Wiffle Lever To Full!

Daleks, Death Stars and Dreamy Sci-Fi Nostalgia…

High Force Will Be With You… Always

Death!!! Explosions!!! Sexual depravity!!! None of these things feature whatsoever in the next few paragraphs, it’s just the customary nostalgia-obsessed rambling, but I thought at least that might grab your attention after a few months away from regular blog duties. My absence has been down to a tumultuous six months of domestic upheaval, emotional trauma and some pretty hardcore wallpapering, with the occasional SMALL explosion thrown in for good measure. Anyway, we’ve got some catching up to do.

Regular followers of this nonsense (and hello to both of you) might remember me  mentioning, during several sessions of intense regressive therapy, a 1981 school excursion to this place…

Yes, High Force. A bloody big waterfall (as I believe it’s described in this quarter’s edition of the National Trust newsletter) located at the murky source of the River Tees before the Asda shopping trolleys, empty Carlsberg cans and floppy rubber johnnies kick into play about three miles west of Portrack.

In October 1981 – when I was eight – I joined the official Levendale Primary School expedition to this scenic, awe-inspiring death trap, my parents having signed the customary ‘Loco Parentis’ form (which Stephen Mason ALWAYS insisted meant your parents had given their permission for you to travel on a steam train) and packed me off with a blinding white egg sandwich stuffed into an airtight Empire Strikes Back lunchbox, expertly timed to reach dangerous ‘eggy whiffer’ critical mass just as our Compass Royston coach passed through Barnard Castle. The resulting build-up of farty, salad cream-fuelled fumes were enough to remove the eyebrows of any unsuspecting child careless enough to open it in a confined area. I think Christopher Herbet’s crab paste doorstep, shouldered by Geoff Capes into a tiny rectangle of pickle-stained tupperware nearly three decades ago, is still surrounded by sandbags and kept under armed guard by the Green Howards in a cordoned-off area somewhere on the outskirts of Cotherstone.

Two amazing things happened on this fateful day nearly 29 years ago…

1. I managed to eat almost half my Orange Club biscuit before Stephen Mason grabbed the remainder, shouted ‘ACHTUNG, SCHWEINHUNT!!!!!!’ and lobbed it, hand-grenade style, into the cascading waters below.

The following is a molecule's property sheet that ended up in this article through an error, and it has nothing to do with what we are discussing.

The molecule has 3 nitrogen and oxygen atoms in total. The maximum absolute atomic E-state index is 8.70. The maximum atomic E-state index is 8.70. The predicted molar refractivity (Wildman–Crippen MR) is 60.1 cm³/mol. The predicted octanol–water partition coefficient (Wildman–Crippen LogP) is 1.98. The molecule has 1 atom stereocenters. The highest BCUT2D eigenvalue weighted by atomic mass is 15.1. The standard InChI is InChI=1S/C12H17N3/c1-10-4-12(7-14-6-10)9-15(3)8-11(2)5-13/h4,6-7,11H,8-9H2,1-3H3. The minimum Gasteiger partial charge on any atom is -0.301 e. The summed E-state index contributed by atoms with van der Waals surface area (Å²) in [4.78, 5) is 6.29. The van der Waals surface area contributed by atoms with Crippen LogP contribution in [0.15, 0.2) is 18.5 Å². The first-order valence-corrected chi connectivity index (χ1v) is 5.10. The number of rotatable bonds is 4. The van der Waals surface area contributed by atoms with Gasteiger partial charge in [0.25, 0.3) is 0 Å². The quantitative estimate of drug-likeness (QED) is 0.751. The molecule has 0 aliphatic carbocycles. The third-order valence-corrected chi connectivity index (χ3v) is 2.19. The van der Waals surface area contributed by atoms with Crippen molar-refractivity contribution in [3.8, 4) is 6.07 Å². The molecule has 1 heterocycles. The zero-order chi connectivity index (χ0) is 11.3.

2. Each member of our school party was – and there’s no easy way of putting this – taken to the brink of the waterfall by two of our teachers, and ‘encouraged’ to lean over the edge of this sheer, slippery precipice to ‘admire the glory of nature (whether you like it or not)’ with our arms loosely restrained by said teachers to prevent us from plunging, screaming, 120 feet down the jagged cliff face into the roaring, foaming rapids beneath.

We established on this blog last year that one of these teachers was all-round good egg, top bloke and upstanding pillar of the community Mr Hirst, entirely unpeturbed by the prospect of his sensational David Bowie quiff being ruffled by the foam-dotted backdraft (and the odd floppy rubber johnny) from the violent River Tees. I’d long since suspected that the other teacher was his long-term partner-in-crime Mr Millward, but when I met the genial Mr M last year, he denied everything (although, in all honesty, it took a pair of thumbscrews and the threat of Christopher Herbert’s crab paste doorstep to get to admit that he’d ever been a teacher at all)

So I’m now wondering if my long-suffering form teacher Mrs Moore was the other guilty party? Whatever, enough waffling… inbetween the emotional trauma and wallpapering this summer, I went back to High Force and made an uncannily accurate reconstruction of this traumatic formative experience…

Alright, I admit it. Put the crab paste doorstep away. Even as a worldly-wise 37-year-old who can eat a brace of Orange Club biscuits in his own freshly-wallpapered house at his own leisure, I was still decidedly nervy at being allowed to wander idly around the top of such a dangerous-looking precipice. So imagine how I felt, at the age of eight, when I was frogmarched to the the slippery rocks tentatively filmed in the below video, and given a closer look at the glory of nature than I’d ever previously deemed necessary…